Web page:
This is one reason why GM and players should sit down and discuss issues of game-play before they start up their gaming run together. The reliability of NPCs (and their tendency to stand in for the GM) varies greatly from group to group. Making these things clear up front helps to avoid misunderstandings.
What Scripting Isn’t
We spoke with someone who worried that he was scripting because he had worked out ahead of time what the NPCs were planning to do, what they knew, and what would happen if the players/PCs didn’t get involved at all, including a timeline. However, unless you’re planning out what the PCs (the “main characters”) will or should do, or you’ve decided that no matter what they do your timelined events will come out as planned, you aren’t scripting — you’re just detailing the world, characters, and background that will act and react along with the PCs. Consider it setting the stage and lining up the secondary characters. You just need to be willing to allow PC actions and choices to impact that timeline.
The Dangers of Defining Railroading Too Broadly
You’d think it would be players who’d define railroading too broadly. But in our experience, it’s GMs who tend to define any sort of influence on a game as railroading. The GMs who do this generally have one of two reactions, then, to railroading:
“Railroading is necessary. If I don’t influence the plot, I can’t make sure the players have fun.”
Or, “I can’t plan out anything or I’ll be railroading my characters!”
Neither has to be the case. If you stop to realize that railroading isn’t simply having an influence, but rather pushing the PCs along a single pre-defined, straight track (hence the term, ‘railroading’), then it becomes much easier to see where that fine line rests.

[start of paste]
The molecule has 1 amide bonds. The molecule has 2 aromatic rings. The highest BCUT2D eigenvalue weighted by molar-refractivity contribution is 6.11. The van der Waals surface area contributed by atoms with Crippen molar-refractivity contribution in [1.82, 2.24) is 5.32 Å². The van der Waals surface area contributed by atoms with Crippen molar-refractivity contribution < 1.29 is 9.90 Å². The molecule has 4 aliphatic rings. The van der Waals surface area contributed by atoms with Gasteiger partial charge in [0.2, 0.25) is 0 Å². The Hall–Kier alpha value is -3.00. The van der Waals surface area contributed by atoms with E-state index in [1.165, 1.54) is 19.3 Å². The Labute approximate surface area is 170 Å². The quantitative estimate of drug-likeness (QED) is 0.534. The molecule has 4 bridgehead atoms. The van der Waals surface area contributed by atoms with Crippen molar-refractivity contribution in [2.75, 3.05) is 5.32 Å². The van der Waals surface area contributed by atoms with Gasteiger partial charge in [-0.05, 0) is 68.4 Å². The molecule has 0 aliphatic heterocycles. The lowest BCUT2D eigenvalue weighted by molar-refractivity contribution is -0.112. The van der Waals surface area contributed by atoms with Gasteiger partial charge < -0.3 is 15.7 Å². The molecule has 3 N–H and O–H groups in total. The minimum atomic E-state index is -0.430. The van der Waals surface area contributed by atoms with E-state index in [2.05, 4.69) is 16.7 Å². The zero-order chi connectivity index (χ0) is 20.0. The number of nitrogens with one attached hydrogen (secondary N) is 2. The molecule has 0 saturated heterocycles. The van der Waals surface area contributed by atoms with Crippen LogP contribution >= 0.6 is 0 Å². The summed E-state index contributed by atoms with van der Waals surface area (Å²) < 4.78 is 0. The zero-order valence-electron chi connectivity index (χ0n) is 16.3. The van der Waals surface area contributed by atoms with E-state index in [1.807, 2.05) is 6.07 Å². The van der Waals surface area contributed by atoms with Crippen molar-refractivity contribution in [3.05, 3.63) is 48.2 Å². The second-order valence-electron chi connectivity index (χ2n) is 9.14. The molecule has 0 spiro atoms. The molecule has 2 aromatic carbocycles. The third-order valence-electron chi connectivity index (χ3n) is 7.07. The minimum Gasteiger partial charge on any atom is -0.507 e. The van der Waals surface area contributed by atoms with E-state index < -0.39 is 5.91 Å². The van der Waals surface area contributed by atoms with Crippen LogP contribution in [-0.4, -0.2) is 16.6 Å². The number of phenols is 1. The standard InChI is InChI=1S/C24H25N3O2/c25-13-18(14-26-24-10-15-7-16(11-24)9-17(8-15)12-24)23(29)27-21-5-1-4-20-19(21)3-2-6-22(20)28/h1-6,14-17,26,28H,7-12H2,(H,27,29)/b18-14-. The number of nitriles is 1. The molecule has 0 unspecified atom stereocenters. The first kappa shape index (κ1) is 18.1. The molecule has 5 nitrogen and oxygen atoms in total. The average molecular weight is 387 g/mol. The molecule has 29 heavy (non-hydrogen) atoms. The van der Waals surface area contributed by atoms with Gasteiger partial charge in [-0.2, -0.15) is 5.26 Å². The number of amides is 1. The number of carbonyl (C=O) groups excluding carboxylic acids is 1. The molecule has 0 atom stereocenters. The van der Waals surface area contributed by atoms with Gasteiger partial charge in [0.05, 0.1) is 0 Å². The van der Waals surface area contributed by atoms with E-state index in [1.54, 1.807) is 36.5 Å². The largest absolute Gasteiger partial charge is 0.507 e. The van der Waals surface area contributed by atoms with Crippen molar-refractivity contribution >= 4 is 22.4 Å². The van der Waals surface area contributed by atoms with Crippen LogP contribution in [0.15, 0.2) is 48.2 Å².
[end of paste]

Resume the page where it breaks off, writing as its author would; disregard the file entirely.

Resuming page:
It’s okay to influence and manipulate the plot. It’s okay to plan events and sketch out what you’d like to see happen. You cross that line when you start making choices for the PCs as well as the NPCs. You cross that line when you force the PCs to take a certain action rather than allowing them to decide for themselves. You cross that line when you don’t allow these choices and actions to impact the outcome of the plot.
One remaining gray area is that of the seemingly inevitable consequence. Let’s say that the PCs kill a law enforcement officer, and the local law enforcement knows they did it. It should be pretty much inevitable that the law will inexorably hunt them down and either kill them or take them into custody. This is a direct result of the free choices of the characters, and it’s a natural consequence of their own actions, but it can still feel frustrating, particularly if the PCs felt that killing was the best or only option open to them. (One person’s inevitable consequence of a free choice can be someone else’s inescapable trap.) So, here are a few things to consider when you believe that there are inevitable and difficult consequences to actions the PCs have taken.
First, are they really inevitable, or is that simply an excuse to get the plot to where you want it to be? Yes, some consequences might be inevitable; just make sure that yours truly are. Second, is the inevitable scene the cause or consequence? If it’s meant to drive the characters to an end, it’s cause. If it’s the result of character choice or action, then it’s consequence. Third, did you (intentionally or unintentionally) set up or push the PCs to commit the act that has such consequences?
Sometimes harsh consequences are a good thing–GMs might use them to remind players that their characters should behave as real people, and that their characters’ actions have consequences. For players who have trouble grasping the concept, a more visceral demonstration sometimes helps. Sometimes, however, consequences are a result of poor world design. Some game worlds include opposition to the PCs that is expansive and powerful enough that the moment the PCs make headway against them (or take one misstep), they should swat the PCs down. That isn’t usually fun for anyone.
If you believe that the inevitable consequence might be a bad thing, then try to find a way to make it less inevitable. Put another way, take it as a given that absolutely nothing in this world is ever inevitable, and simply think about what, in this particular case, could cause that to be so.
Sit down and write out the chain of cause and effect that led to this point. Write out the resources the enemies have, and the way in which they plan to crush the PC(s). Then list out several potential events, circumstances or plans that might change things. Someone who wants to help the PCs might warn them. The enemy might want something out of the PCs, thus keeping them alive and perhaps setting the stage for an escape or rescue. The enemies might have restrictions on them that keep them from doing certain things, or flaws that can be exploited. The PCs might get their hands on something that makes the enemy’s plans less effective or certain.